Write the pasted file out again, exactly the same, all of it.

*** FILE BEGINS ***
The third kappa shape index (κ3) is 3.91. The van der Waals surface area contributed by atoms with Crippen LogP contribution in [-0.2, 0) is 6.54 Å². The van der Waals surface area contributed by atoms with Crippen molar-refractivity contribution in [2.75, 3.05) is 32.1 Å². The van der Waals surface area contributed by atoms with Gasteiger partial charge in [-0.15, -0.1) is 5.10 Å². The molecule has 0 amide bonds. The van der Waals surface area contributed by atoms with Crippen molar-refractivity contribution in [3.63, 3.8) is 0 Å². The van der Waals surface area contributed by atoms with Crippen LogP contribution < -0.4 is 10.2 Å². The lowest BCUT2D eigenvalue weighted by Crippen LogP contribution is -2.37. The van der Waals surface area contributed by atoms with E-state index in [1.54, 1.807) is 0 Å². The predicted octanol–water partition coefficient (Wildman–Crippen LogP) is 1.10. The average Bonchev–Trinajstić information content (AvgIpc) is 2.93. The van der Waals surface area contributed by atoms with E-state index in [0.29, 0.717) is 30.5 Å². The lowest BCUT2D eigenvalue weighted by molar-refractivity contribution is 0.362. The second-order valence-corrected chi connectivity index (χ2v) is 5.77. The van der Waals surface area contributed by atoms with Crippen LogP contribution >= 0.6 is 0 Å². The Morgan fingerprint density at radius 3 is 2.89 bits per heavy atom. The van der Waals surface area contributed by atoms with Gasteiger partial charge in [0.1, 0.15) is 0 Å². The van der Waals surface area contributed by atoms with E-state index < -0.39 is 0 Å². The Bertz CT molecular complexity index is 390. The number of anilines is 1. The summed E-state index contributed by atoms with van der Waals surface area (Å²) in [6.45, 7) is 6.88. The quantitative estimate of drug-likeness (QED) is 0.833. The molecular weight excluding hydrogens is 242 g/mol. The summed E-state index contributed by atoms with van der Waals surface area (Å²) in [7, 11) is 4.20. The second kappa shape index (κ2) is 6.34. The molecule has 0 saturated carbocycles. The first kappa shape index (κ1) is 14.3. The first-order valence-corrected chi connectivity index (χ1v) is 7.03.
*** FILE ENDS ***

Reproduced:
The third kappa shape index (κ3) is 3.91. The van der Waals surface area contributed by atoms with Crippen LogP contribution in [-0.2, 0) is 6.54 Å². The van der Waals surface area contributed by atoms with Crippen molar-refractivity contribution in [2.75, 3.05) is 32.1 Å². The van der Waals surface area contributed by atoms with Gasteiger partial charge in [-0.15, -0.1) is 5.10 Å². The molecule has 0 amide bonds. The van der Waals surface area contributed by atoms with Crippen molar-refractivity contribution in [3.63, 3.8) is 0 Å². The van der Waals surface area contributed by atoms with Crippen LogP contribution < -0.4 is 10.2 Å². The lowest BCUT2D eigenvalue weighted by Crippen LogP contribution is -2.37. The van der Waals surface area contributed by atoms with E-state index in [1.54, 1.807) is 0 Å². The predicted octanol–water partition coefficient (Wildman–Crippen LogP) is 1.10. The average Bonchev–Trinajstić information content (AvgIpc) is 2.93. The van der Waals surface area contributed by atoms with E-state index in [0.29, 0.717) is 30.5 Å². The lowest BCUT2D eigenvalue weighted by molar-refractivity contribution is 0.362. The second-order valence-corrected chi connectivity index (χ2v) is 5.77. The van der Waals surface area contributed by atoms with Crippen LogP contribution >= 0.6 is 0 Å². The Morgan fingerprint density at radius 3 is 2.89 bits per heavy atom. The van der Waals surface area contributed by atoms with Gasteiger partial charge in [0.1, 0.15) is 0 Å². The van der Waals surface area contributed by atoms with E-state index < -0.39 is 0 Å². The Bertz CT molecular complexity index is 390. The number of anilines is 1. The summed E-state index contributed by atoms with van der Waals surface area (Å²) in [6.45, 7) is 6.88. The quantitative estimate of drug-likeness (QED) is 0.833. The molecular weight excluding hydrogens is 242 g/mol. The summed E-state index contributed by atoms with van der Waals surface area (Å²) in [7, 11) is 4.20. The second kappa shape index (κ2) is 6.34. The molecule has 0 saturated carbocycles. The first kappa shape index (κ1) is 14.3. The first-order valence-corrected chi connectivity index (χ1v) is 7.03.